“Social justice” activists are fond of pointing to the disproportionately high representation of black men in prison as evidence of white injustice in law enforcement, the judicial system, the economy, etc.  But when the statistics are controlled for the presence of a father in the home, blacks raised with a married father in the home are no more likely than whites to be in jail.   So the “justice” problem is a society that discourages black families from forming, let alone failing.  The Left will say that “there are all kinds of families” and imply it is prejudice to promote the traditional understanding, but the sociologists and criminologists know better, if they have the courage to look at their own data.

The third biggest social justice problem for blacks is the state of the schools, but that cannot be fixed without addressing the issue of black families at the same time.   All too often, the family values are missing that will produce children with whom schools can work effectively.  Schools, no matter how well intentioned and well funded, can’t replace successful parents.  Churches can certainly help, but not when they are basically apologists for the status quo, and are used as platforms for leftist politics as much or more than for faithful transformation of inner-city culture along Godly lines.  None of this means the schools can’t be better, and various experimental schools have shown that typical inner-city black children can benefit greatly from improved schools, provided those schools don’t have to keep the most troublesome students enrolled, and are allowed to pursue educational techniques and policies of their own choosing.  But no one believes that schools alone can make up for deficits in parenting, even in experimental schools that shuck the usual pieties of the education lobby, even when the schools simply do what works, without trying to be social laboratories and places to park troubled children.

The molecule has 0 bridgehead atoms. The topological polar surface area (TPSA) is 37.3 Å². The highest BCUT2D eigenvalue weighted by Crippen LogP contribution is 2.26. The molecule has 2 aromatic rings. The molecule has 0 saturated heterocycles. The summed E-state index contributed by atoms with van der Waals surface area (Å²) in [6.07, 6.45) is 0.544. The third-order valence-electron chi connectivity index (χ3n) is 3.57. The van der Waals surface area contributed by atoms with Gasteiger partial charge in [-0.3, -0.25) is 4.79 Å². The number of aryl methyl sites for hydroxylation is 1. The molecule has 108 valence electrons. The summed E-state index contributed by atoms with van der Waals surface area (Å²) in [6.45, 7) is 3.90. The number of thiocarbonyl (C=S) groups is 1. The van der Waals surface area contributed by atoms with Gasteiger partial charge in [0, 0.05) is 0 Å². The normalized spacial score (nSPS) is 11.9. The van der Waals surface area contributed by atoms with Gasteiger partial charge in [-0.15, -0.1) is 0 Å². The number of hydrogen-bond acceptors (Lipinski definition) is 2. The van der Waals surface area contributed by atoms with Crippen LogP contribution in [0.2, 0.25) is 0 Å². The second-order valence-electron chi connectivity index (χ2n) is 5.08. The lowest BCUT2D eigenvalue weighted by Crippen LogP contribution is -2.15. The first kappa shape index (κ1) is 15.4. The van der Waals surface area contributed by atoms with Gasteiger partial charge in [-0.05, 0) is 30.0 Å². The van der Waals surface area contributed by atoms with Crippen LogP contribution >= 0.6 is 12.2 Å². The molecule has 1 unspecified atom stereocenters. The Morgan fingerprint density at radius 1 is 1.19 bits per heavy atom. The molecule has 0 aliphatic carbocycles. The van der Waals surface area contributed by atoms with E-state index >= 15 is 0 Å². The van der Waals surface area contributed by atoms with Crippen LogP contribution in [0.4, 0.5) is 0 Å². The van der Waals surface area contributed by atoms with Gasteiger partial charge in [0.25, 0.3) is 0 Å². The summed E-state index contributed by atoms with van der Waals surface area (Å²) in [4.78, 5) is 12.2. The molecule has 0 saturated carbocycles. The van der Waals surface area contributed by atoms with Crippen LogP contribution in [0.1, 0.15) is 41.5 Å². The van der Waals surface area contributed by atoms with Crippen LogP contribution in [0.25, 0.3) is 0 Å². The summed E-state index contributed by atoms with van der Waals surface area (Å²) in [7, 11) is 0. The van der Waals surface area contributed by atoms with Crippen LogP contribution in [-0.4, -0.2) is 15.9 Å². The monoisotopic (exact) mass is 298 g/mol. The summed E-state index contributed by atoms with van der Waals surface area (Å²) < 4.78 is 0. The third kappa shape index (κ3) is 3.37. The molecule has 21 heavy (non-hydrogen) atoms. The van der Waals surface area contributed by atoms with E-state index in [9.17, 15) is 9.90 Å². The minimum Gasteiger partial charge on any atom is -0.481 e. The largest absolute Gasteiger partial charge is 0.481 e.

The real “white male privilege” with which we should concern ourselves most is that of white doctors killing black babies in the womb, or just barely out of it, for profit, in abortion clinics placed conveniently near inner city neighborhoods to encourage repeat business.  We would submit that the apparent nature of “black male privilege” does more damage to blacks than anything white males are doing, or saying.  Finally, there is the “white male privilege” of mostly white politicians who depend on the black vote, and buy it with government benefits and promises of more, the new form of sharecropper oppression, because by taking the deal, blacks have crippled themselves as a group in being able to improve their own circumstances by their own efforts, though there are obviously many individual exceptions.